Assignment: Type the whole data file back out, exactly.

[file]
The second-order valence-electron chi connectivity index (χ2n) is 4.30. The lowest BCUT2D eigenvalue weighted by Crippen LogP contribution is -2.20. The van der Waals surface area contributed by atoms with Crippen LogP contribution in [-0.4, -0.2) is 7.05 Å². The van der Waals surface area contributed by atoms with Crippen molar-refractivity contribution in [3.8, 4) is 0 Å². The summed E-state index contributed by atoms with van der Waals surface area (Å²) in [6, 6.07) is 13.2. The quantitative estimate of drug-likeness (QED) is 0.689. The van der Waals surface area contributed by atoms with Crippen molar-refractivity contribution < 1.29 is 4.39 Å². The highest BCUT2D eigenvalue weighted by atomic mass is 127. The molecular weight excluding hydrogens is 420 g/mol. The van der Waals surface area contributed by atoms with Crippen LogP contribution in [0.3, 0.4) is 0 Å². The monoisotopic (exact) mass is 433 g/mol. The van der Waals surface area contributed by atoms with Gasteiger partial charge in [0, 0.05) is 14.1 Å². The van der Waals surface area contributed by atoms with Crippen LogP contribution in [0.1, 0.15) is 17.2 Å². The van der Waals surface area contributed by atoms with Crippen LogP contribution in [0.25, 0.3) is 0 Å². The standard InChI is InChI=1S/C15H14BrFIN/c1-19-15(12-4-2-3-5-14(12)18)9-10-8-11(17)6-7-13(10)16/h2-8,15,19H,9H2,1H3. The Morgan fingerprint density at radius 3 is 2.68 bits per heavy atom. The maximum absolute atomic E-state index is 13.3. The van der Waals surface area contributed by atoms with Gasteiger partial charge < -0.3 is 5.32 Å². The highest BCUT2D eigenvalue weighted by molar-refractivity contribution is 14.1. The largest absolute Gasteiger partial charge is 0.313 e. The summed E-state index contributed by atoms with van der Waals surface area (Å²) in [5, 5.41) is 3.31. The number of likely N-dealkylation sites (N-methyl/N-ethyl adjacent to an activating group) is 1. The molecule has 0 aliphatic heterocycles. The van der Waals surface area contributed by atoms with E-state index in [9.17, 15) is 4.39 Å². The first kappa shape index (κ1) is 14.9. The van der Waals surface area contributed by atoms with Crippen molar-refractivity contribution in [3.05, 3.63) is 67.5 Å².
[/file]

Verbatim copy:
The second-order valence-electron chi connectivity index (χ2n) is 4.30. The lowest BCUT2D eigenvalue weighted by Crippen LogP contribution is -2.20. The van der Waals surface area contributed by atoms with Crippen LogP contribution in [-0.4, -0.2) is 7.05 Å². The van der Waals surface area contributed by atoms with Crippen molar-refractivity contribution in [3.8, 4) is 0 Å². The summed E-state index contributed by atoms with van der Waals surface area (Å²) in [6, 6.07) is 13.2. The quantitative estimate of drug-likeness (QED) is 0.689. The van der Waals surface area contributed by atoms with Crippen molar-refractivity contribution < 1.29 is 4.39 Å². The highest BCUT2D eigenvalue weighted by atomic mass is 127. The molecular weight excluding hydrogens is 420 g/mol. The van der Waals surface area contributed by atoms with Crippen LogP contribution in [0.3, 0.4) is 0 Å². The monoisotopic (exact) mass is 433 g/mol. The van der Waals surface area contributed by atoms with Gasteiger partial charge in [0, 0.05) is 14.1 Å². The van der Waals surface area contributed by atoms with Crippen LogP contribution in [0.1, 0.15) is 17.2 Å². The van der Waals surface area contributed by atoms with Crippen LogP contribution in [0.25, 0.3) is 0 Å². The standard InChI is InChI=1S/C15H14BrFIN/c1-19-15(12-4-2-3-5-14(12)18)9-10-8-11(17)6-7-13(10)16/h2-8,15,19H,9H2,1H3. The Morgan fingerprint density at radius 3 is 2.68 bits per heavy atom. The maximum absolute atomic E-state index is 13.3. The van der Waals surface area contributed by atoms with Gasteiger partial charge < -0.3 is 5.32 Å². The highest BCUT2D eigenvalue weighted by molar-refractivity contribution is 14.1. The largest absolute Gasteiger partial charge is 0.313 e. The summed E-state index contributed by atoms with van der Waals surface area (Å²) in [5, 5.41) is 3.31. The number of likely N-dealkylation sites (N-methyl/N-ethyl adjacent to an activating group) is 1. The molecule has 0 aliphatic heterocycles. The van der Waals surface area contributed by atoms with E-state index in [9.17, 15) is 4.39 Å². The first kappa shape index (κ1) is 14.9. The van der Waals surface area contributed by atoms with Crippen molar-refractivity contribution in [3.05, 3.63) is 67.5 Å².